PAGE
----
However, should he lose this upcoming match again, I can’t help but feel that Jinky may be a one term politician. Voters in the Philippines have a very short memory and are easily lured by the next big thing. Pacquiao dazzled them with his skill in the ring and not so much with his skill as a rising politician and should his ring career come to an end, it is safe to guess that his political career may soon follow. No doubt, Manny will always be a Filipino treasure regardless, but he may not find himself in the political ring should he finally step out of the boxing ring. 

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I’m amazed at the hare-brained decision of the Court of Appeals reversing an earlier approval last May by the Civil Aeronautics Board granting a five-year permit to Federal Express Pacific Inc. (Fedex) to operate as an international airfreight forwarder. This, once again, highlights the government’s urong-sulong policy when it comes to making business related decisions. Its almost like one hand does not know what the other hand is doing. It’s one of the most exasperating things that foreign businessmen have to deal with.

As we all know, Fedex is one of the biggest and most prestigious airfreight companies in the world. If the Supreme Court sustains the decision of the CA and Fedex decides to pull out of the country, it will be a monumental blow to us, especially at a time when the Philippines is doing its best to attract foreign businesses and investments. It will set a bad precedent for how businesses are handled in the country. Other local firms may start filing cases against other international carriers in the future that could lead to an industry shake up.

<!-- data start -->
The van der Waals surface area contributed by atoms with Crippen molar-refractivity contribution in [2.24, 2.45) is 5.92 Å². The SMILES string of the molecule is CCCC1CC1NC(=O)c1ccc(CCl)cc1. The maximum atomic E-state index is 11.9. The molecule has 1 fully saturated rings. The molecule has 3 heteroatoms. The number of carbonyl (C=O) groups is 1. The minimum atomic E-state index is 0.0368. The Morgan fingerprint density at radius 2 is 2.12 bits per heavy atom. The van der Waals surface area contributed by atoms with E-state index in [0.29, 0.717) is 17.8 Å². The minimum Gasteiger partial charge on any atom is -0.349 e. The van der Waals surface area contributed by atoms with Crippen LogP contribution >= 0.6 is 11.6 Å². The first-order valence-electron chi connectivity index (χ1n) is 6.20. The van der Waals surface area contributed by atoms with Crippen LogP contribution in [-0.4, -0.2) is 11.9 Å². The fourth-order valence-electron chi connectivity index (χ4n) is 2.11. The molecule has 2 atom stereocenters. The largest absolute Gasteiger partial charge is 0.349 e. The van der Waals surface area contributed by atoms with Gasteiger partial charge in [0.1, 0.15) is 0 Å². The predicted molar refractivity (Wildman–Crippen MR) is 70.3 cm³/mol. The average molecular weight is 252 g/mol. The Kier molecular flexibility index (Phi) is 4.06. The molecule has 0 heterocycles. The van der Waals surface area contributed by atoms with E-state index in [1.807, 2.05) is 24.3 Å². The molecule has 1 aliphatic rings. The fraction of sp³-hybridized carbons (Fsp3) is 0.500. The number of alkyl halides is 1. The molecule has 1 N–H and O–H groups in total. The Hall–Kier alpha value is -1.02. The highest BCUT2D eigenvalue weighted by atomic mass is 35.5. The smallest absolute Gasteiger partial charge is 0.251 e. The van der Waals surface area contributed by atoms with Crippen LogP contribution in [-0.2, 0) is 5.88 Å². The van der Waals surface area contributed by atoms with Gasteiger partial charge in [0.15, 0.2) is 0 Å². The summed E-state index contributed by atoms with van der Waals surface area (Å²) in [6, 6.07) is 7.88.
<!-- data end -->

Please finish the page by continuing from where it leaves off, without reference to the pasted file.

I think it’s time we think about what’s best for the country as a whole and have everyone stop putting their own welfare above that of the Philippines. We have to work together to create a bustling and sustainable future for the country and the next generation. Seriously, it is no wonder that we, despite our natural resources, democratic government, English-speaking and highly literate population are still way behind other Southeast Asian nations when it comes to foreign direct investments. We seem to make it so difficult for us to expand and in reality it really is just us shooting ourselves in the foot. In reality, this could be so much easier if we just let it.

I still remember a time when the Philippines was the third biggest English-speaking nation after the United States and the United Kingdom. We still have the distinction of being up there when it comes to our ability to globally communicate and yet we are still struggling to attract foreign investments that could boost our economy and provide more jobs for our growing population. There was a time when the country was second to Japan in terms of emerging nations in Asia. Now that seems like it was so long ago. Along with  the difficulty to conduct business we have gained our mistrust in the government and strife in several war-torn communities. It’s not too late to help fix this situation and give ourselves a chance at becoming a booming economy again. Accountability, flexibility, and transparency are the keys to making these happen. Hopefully, we learn before it becomes too late.